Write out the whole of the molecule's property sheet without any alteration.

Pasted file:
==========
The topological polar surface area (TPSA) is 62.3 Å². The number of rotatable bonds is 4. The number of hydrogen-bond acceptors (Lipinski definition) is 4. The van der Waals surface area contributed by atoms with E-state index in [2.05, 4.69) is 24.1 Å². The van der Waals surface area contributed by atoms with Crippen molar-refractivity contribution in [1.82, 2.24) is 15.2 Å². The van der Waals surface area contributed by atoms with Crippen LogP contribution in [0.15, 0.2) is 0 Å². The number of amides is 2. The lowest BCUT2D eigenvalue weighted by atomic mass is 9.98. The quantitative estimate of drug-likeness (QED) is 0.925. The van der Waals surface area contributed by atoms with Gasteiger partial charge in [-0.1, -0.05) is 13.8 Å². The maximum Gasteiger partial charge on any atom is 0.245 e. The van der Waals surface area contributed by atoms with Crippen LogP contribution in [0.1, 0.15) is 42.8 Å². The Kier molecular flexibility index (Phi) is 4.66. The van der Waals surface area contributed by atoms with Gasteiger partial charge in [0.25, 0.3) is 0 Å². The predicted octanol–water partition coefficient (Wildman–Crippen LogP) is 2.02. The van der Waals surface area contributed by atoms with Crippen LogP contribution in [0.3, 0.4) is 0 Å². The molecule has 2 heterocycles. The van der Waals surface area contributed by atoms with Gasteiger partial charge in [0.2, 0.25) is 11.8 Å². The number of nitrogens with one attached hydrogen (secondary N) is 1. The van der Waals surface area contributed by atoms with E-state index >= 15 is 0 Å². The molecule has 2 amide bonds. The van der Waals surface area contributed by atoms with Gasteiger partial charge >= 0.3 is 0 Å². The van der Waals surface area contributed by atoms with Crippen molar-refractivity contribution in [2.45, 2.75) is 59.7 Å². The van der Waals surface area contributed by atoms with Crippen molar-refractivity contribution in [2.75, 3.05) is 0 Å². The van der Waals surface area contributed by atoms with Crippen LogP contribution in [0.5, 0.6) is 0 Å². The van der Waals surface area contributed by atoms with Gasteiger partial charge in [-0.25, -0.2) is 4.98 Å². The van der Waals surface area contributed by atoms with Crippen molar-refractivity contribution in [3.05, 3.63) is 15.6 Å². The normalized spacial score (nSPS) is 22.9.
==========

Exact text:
The topological polar surface area (TPSA) is 62.3 Å². The number of rotatable bonds is 4. The number of hydrogen-bond acceptors (Lipinski definition) is 4. The van der Waals surface area contributed by atoms with E-state index in [2.05, 4.69) is 24.1 Å². The van der Waals surface area contributed by atoms with Crippen molar-refractivity contribution in [1.82, 2.24) is 15.2 Å². The van der Waals surface area contributed by atoms with Crippen LogP contribution in [0.15, 0.2) is 0 Å². The number of amides is 2. The lowest BCUT2D eigenvalue weighted by atomic mass is 9.98. The quantitative estimate of drug-likeness (QED) is 0.925. The van der Waals surface area contributed by atoms with Gasteiger partial charge in [-0.1, -0.05) is 13.8 Å². The maximum Gasteiger partial charge on any atom is 0.245 e. The van der Waals surface area contributed by atoms with Crippen LogP contribution in [0.1, 0.15) is 42.8 Å². The Kier molecular flexibility index (Phi) is 4.66. The van der Waals surface area contributed by atoms with Gasteiger partial charge in [0.25, 0.3) is 0 Å². The predicted octanol–water partition coefficient (Wildman–Crippen LogP) is 2.02. The van der Waals surface area contributed by atoms with Crippen LogP contribution in [0.3, 0.4) is 0 Å². The molecule has 2 heterocycles. The van der Waals surface area contributed by atoms with Gasteiger partial charge in [0.2, 0.25) is 11.8 Å². The number of nitrogens with one attached hydrogen (secondary N) is 1. The van der Waals surface area contributed by atoms with E-state index >= 15 is 0 Å². The molecule has 2 amide bonds. The van der Waals surface area contributed by atoms with Gasteiger partial charge >= 0.3 is 0 Å². The van der Waals surface area contributed by atoms with Crippen molar-refractivity contribution in [2.45, 2.75) is 59.7 Å². The van der Waals surface area contributed by atoms with Crippen molar-refractivity contribution in [2.75, 3.05) is 0 Å². The van der Waals surface area contributed by atoms with Crippen LogP contribution in [0.5, 0.6) is 0 Å². The van der Waals surface area contributed by atoms with Gasteiger partial charge in [-0.25, -0.2) is 4.98 Å². The van der Waals surface area contributed by atoms with Crippen molar-refractivity contribution in [3.05, 3.63) is 15.6 Å². The normalized spacial score (nSPS) is 22.9.